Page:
Obama, Cooper push for media help in better vet portrayal
NEW YORK (AP) — The first lady and “American Sniper” star Bradley Cooper are backing a new challenge to TV and film producers and writers to accurately represent U.S. troops who have returned from war and move away from portraying them either as victims or infallible heroes.
Michelle Obama and Cooper joined a list of media heavyweights Friday in Washington, D.C., to launch the new “6 Certified” program with representatives from Warner Bros., National Geographic Channels and the Producers Guild of America on hand.
The initiative will allow TV shows and films to display an onscreen badge that tells viewers the show they’re watching has been certified by the group Got Your 6, which derives its name from military slang for “I’ve got your back.” To be approved, the film or show must cast a veteran, tell a veteran story, have a story written by a veteran or use veterans as resources.
Chris Marvin, managing director of Got Your 6 and a former U.S. Army officer and Blackhawk helicopter pilot, said their campaign isn’t hoping to show veterans in a good light but in an honest one.
“Most Americans tell us that they only see veterans portrayed as broken or as heroes who walk on water in film and television,” he said by phone. “We’re missing something in the middle. Veterans are everyday people.
“They’re your next door neighbor who helps you bring your garbage cans back when they blow away. They’re your kids’ fifth-grade math teacher. It’s the person running for city council,” he added. “You see them every day in your own life but you don’t see them on film or television.”
The Got Your 6 group was launched in 2012 to enlist Hollywood in the effort to discourage stereotypes and promote more accurate representation of the 2.6 million soldiers coming home over the past 10 years. Surveys have found that many Americans presume veterans suffer from post-traumatic stress disorder, are homeless or are addicted to drugs or alcohol.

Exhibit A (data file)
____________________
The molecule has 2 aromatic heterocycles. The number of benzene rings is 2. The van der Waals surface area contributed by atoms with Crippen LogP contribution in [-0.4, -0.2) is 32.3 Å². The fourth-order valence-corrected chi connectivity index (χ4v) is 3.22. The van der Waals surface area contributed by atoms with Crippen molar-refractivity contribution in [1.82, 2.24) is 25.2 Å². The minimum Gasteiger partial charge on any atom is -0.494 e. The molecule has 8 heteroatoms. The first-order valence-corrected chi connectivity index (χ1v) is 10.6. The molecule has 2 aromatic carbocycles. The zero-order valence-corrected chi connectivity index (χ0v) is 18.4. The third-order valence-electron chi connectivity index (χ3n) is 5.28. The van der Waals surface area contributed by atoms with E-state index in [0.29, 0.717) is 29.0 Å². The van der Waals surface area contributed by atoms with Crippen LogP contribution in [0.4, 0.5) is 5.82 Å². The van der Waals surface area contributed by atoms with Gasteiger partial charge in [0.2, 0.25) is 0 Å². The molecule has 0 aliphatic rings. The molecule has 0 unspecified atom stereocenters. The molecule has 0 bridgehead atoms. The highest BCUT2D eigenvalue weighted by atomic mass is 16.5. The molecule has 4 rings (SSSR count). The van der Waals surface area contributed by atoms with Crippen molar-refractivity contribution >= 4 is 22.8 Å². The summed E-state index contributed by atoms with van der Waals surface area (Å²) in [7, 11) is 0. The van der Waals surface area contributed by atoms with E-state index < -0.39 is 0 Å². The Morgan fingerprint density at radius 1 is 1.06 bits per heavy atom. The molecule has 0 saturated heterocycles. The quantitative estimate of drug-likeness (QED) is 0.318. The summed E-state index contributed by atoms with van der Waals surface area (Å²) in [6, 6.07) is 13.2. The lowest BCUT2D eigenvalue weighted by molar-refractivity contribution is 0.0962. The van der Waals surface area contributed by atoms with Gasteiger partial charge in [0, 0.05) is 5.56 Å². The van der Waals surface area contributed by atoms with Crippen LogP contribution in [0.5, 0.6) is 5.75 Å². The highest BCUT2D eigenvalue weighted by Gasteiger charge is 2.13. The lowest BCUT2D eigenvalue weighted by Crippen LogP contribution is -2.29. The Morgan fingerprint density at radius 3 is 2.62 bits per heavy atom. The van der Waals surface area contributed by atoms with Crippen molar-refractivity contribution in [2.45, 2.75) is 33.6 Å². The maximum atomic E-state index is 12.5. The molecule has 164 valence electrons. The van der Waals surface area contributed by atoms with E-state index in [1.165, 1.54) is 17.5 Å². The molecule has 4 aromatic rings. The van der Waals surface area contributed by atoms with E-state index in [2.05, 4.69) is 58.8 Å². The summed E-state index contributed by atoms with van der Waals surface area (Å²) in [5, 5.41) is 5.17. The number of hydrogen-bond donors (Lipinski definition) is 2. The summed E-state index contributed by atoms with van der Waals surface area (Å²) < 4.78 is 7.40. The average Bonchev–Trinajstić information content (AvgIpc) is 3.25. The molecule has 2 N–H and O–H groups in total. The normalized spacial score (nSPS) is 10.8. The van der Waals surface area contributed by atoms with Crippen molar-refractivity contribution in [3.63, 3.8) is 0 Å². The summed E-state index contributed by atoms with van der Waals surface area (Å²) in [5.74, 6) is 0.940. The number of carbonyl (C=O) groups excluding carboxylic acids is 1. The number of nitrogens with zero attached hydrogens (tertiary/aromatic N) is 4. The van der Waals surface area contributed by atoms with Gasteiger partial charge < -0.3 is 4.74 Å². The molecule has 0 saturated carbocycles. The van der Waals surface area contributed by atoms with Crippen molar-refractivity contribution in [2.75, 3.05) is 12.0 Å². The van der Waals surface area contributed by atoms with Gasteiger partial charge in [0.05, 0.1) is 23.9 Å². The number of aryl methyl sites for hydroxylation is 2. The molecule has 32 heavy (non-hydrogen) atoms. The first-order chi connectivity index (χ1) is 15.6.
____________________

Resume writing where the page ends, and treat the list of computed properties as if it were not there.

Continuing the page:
The group has taken lessons from other successful efforts to change national viewpoints, including increasing gay rights, reducing teen pregnancies, encouraging colonoscopies, improving animal rights and reducing drunken driving. It has identified Hollywood as an engine of cultural change.
“This is more of a challenge than anything else. We’re challenging the entertainment industry — myself included — to live up to the responsibilities inherent in the powers we have and with the reach that we have,” said Charlie Ebersol, a producer and creator of the “6 Certified” program.
Ebersol said films like 1987’s “Full Metal Jacket” by Stanley Kubrick and Clint Eastwood’s new “American Sniper” would likely be eligible for certification because they portray veterans accurately, even if the soldiers in those films aren’t representative of the population of veterans.
Mrs. Obama cited TV shows including “Nashville” and “Doc McStuffins” as ones that share stories of “our veterans in new and meaningful ways.” She said telling veterans’ stories honestly makes for “tremendous TV and movies” and “are good for business as well.”
“We hope our country will welcome back our veterans — not by setting them apart but by fully integrating them into the fabric of our communities,” she said.
Mrs. Obama also came to the defense of “American Sniper” — about marksman Chris Kyle, considered the most lethal sniper in U.S. military history. It has earned Cooper an Oscar nomination but has also weathered a growing storm of criticism that the film glorifies murder and serves as war propaganda.
“While I know there have been critics, I felt that, more often than not, this film touches on many of the emotions and experiences that I’ve heard firsthand from military families over these past few years,” Mrs. Obama said.
Ebersol had his own list of shows with positive veteran portrayals, including the Jay Pritchett character in “Modern Family,” Sam Waterston’s portrayal of veteran Charlie Skinner on “The Newsroom” and Seth Rogen’s guest role as a veteran on “The Mindy Project.” In all them, being a veteran wasn’t their defining characteristic.
“We have a real opportunity to go way beyond the platitudes of the entertainment industry. We love to say, ‘I support the troops!’ and ‘I’ve got a yellow ribbon!’ but there’s an actual, tangible way to make a difference. That’s what the challenge is here.”